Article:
When Arranging Flowers, Think About Ice. Seriously.

RECENTLY, I TOURED Magazzino Italian Art, a new exhibition space in Cold Spring, N.Y., where a permanent show honors Italy’s Arte Povera movement. The practitioners of “Poor Art,” which peaked circa 1970, rejected the commercialization of art and used unconventional, banal materials. Copper, lead, ice and a refrigerator motor, for example, play into 1989’s ”Senza titolo (Omaggio a Fontana),” the work that inspired this month’s flower arrangement. Created by Pier Paolo Calzolari (b. 1943 in Bologna), the pointedly ephemeral piece is largely about ice melting and water dripping into a shallow basin on the floor.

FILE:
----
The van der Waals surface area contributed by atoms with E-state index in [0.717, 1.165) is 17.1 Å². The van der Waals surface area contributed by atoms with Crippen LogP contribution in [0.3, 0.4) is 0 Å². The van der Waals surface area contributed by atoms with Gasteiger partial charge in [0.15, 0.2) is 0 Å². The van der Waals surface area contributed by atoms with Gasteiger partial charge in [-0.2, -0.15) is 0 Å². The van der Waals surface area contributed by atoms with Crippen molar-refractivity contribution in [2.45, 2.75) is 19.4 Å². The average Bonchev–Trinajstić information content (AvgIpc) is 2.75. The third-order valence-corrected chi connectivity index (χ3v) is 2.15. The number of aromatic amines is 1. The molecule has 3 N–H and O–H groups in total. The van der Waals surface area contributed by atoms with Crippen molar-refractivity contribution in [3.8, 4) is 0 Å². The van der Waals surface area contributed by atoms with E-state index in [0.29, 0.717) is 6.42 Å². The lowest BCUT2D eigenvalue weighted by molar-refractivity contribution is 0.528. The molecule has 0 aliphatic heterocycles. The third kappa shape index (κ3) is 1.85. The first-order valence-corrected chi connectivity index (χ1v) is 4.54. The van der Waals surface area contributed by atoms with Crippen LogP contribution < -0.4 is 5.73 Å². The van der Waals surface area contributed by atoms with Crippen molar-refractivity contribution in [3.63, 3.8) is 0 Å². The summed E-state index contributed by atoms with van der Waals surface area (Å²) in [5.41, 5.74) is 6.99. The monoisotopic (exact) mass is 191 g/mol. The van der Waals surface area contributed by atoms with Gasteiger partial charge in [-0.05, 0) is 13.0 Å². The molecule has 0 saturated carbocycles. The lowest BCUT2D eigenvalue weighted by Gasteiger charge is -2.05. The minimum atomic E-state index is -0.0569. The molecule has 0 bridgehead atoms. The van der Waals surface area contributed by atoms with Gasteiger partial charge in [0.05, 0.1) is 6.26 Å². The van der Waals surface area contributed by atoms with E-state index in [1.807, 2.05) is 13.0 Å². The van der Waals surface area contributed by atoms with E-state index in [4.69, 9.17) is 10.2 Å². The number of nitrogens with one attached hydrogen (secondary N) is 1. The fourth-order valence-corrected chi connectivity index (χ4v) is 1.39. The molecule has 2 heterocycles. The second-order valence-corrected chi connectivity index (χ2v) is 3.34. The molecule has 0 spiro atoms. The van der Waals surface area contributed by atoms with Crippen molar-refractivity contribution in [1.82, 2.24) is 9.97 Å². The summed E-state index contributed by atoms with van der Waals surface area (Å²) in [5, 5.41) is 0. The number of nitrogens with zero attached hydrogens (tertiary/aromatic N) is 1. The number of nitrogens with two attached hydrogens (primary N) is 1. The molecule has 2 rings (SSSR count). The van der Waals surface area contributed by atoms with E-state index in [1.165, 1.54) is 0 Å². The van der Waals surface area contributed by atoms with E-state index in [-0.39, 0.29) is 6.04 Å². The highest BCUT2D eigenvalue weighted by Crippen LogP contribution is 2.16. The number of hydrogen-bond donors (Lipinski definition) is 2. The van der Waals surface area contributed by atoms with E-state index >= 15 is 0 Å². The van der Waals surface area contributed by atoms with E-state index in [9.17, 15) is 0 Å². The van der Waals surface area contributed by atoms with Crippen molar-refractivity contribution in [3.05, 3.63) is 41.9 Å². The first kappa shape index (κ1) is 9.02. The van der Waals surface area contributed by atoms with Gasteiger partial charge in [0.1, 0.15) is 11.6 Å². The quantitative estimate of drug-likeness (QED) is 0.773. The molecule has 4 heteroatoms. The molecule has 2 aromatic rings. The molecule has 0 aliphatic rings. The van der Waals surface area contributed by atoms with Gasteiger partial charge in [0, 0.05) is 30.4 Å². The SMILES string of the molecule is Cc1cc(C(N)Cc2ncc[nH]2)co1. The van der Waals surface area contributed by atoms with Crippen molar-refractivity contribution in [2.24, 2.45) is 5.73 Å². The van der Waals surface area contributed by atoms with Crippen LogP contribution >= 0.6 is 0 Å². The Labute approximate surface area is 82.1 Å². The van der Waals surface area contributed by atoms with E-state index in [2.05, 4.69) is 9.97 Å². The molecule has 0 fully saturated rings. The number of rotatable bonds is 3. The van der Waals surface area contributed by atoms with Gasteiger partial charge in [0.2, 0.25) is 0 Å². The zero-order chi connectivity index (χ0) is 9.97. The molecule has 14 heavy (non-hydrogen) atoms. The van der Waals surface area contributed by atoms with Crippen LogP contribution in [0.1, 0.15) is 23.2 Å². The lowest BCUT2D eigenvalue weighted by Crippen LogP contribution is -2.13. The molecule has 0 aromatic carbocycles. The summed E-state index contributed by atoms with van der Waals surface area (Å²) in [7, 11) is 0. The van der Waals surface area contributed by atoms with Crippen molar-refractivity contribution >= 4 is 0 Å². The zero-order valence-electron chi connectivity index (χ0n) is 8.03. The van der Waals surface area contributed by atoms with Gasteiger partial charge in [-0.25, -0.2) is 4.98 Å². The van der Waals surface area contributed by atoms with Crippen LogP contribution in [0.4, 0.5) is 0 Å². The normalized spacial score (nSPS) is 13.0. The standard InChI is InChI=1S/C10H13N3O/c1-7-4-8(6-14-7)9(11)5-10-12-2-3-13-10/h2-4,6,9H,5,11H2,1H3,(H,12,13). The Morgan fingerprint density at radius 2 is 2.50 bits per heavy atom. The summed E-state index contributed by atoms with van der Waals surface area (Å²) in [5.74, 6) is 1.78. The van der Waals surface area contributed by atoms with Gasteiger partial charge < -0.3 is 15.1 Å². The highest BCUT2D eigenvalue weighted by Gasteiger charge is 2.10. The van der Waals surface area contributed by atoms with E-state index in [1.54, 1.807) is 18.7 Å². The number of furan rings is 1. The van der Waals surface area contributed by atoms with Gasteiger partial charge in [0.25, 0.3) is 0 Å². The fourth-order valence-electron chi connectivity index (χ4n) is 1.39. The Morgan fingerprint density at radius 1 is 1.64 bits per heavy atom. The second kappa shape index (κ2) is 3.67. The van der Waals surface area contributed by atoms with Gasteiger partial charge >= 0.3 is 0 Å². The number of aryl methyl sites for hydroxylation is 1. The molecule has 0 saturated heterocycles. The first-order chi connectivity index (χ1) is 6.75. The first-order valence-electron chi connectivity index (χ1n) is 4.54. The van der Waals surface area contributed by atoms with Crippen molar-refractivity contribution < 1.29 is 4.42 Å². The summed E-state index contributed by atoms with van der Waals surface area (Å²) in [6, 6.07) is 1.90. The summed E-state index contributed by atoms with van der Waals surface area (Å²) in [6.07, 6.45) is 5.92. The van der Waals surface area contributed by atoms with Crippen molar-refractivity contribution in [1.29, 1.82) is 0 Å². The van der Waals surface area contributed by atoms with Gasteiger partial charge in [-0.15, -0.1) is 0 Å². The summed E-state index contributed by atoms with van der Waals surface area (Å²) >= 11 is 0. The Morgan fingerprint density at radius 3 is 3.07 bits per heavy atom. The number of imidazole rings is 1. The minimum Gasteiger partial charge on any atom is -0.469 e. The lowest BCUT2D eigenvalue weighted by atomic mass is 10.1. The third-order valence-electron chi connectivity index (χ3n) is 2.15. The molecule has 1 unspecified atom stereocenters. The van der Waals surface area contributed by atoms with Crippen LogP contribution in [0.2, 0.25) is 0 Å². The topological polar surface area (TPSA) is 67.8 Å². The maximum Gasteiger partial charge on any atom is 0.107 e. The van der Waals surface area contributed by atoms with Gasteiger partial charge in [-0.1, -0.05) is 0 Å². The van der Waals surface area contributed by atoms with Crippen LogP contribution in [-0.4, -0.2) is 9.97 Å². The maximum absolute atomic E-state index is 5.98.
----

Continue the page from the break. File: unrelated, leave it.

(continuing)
Back in my studio, with the photographer patiently waiting for me to produce something, I found that few of my selections from the flower market worked. As I anxiously looked out my window, I realized that most of what I needed grew in my own garden. Eucalyptus had the icy blue dotted look of the frozen vertical piece. Fading hydrangea paniculata, with its whites and pinks, mimicked the subtle glowing tones in the center of Mr. Calzolari’s piece. White scabiosa, a flower I did purchase, added another texture, and finally a few sharp blades of little bluestem ‘The Blues,’ an ornamental grass, reflected the chilly, hard materials and essence of the work. A favorite vessel by ceramist Christine Roland grounded everything and nodded to Arte Povera’s use of simple materials. With little thought, I arranged my ingredients into an upright, intentionally stiff bouquet. As always, I cut the stems to various lengths to give the shape movement, echoing the ever-changing nature of Mr. Calzolari’s work.

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